Mystery Skulls is the stage name of indie pop/electronica artist Luis Dubuc. Hailing from Dallas, TX, Dubuc has been performing since 2003, when he was the drummer for a metalcore band called Thirty Called Arson. After performing with them for awhile, Dubuc began to experiment with electronic sounds in his free time.
Mystery Skulls is the stage name of indie pop/electronica artist Luis Dubuc. Hailing from Dallas, TX, Dubuc has been performing since 2003, when he was the drummer for a metalcore band called Thirty Called Arson. After performing with them for awhile, Dubuc began to experiment with electronic sounds in his free time. Soon he took his new sound and release the album Antarctica under the name The Secret Handshake.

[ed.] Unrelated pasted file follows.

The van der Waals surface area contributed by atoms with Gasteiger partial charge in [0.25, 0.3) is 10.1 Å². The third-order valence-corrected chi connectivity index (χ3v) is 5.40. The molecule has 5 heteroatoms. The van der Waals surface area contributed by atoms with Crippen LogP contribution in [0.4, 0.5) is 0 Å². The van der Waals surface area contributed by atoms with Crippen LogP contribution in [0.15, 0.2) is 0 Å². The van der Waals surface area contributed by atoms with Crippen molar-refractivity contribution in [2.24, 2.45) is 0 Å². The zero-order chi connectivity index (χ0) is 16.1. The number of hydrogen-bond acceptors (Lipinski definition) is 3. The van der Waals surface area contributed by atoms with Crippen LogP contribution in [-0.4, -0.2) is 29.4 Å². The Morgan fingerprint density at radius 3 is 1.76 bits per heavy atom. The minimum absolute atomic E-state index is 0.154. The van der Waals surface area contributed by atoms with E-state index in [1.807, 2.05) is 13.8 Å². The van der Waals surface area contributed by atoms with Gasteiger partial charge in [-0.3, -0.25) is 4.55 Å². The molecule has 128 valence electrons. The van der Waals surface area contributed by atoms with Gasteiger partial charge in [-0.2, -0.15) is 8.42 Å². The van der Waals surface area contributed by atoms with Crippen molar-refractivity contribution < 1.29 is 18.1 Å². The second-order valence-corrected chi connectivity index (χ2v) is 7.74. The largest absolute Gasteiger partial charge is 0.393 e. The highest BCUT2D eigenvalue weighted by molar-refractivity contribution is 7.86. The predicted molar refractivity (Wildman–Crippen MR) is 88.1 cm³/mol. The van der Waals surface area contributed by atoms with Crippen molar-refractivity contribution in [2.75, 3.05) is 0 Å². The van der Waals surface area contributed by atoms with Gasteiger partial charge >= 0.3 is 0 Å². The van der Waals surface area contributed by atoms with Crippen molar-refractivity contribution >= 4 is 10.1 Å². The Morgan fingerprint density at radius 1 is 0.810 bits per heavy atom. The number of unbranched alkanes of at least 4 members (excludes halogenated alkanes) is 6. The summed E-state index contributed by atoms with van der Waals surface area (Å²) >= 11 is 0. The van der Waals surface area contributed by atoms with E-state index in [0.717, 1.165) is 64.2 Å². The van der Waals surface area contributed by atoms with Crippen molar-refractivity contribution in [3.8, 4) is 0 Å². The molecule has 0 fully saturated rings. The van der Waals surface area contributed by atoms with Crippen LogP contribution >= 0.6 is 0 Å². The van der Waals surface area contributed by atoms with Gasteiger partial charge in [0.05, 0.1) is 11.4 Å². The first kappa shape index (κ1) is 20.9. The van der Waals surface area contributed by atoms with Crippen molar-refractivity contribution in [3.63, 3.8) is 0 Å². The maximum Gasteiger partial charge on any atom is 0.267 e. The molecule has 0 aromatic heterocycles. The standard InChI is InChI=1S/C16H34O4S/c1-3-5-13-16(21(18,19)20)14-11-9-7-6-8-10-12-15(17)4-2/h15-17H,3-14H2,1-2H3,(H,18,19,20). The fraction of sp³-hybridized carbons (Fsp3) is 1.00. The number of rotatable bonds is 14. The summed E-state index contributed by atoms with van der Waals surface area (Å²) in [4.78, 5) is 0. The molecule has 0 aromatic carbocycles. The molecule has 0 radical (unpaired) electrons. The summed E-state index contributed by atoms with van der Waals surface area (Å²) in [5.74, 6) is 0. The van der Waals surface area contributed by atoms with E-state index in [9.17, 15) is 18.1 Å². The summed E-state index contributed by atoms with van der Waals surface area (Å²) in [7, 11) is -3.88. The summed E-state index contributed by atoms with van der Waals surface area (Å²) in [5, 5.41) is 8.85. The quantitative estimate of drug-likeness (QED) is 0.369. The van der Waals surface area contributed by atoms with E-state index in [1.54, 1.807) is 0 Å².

The Secret Handshake lasted from 2004 to 2010, and over that time recorded and released four albums and two EPs. After the band dissolved in 2010, Dubuc began working on his new project which he would go on to release under the name Mystery Skulls.
On December 30th, 2011 he debuted his newest EP, which was also titled EP, via Tumblr. Continuing to make music and tour throughout the world, it wasn’t long until he was signed to Warner Bros. Records.
On November 14th, 2014 Dubuc released his first full-length album via Warner Bros. Records entitled Forever. He very recently came through Richmond at the National while on tour with Cherub. Dubuc sat down with us ahead of his show that night.
What brings you to Richmond?
I’m on tour! I’m currently on tour supporting my new record, Forever. it came out in October, and I’m playing all the songs.
How is doing a record these days?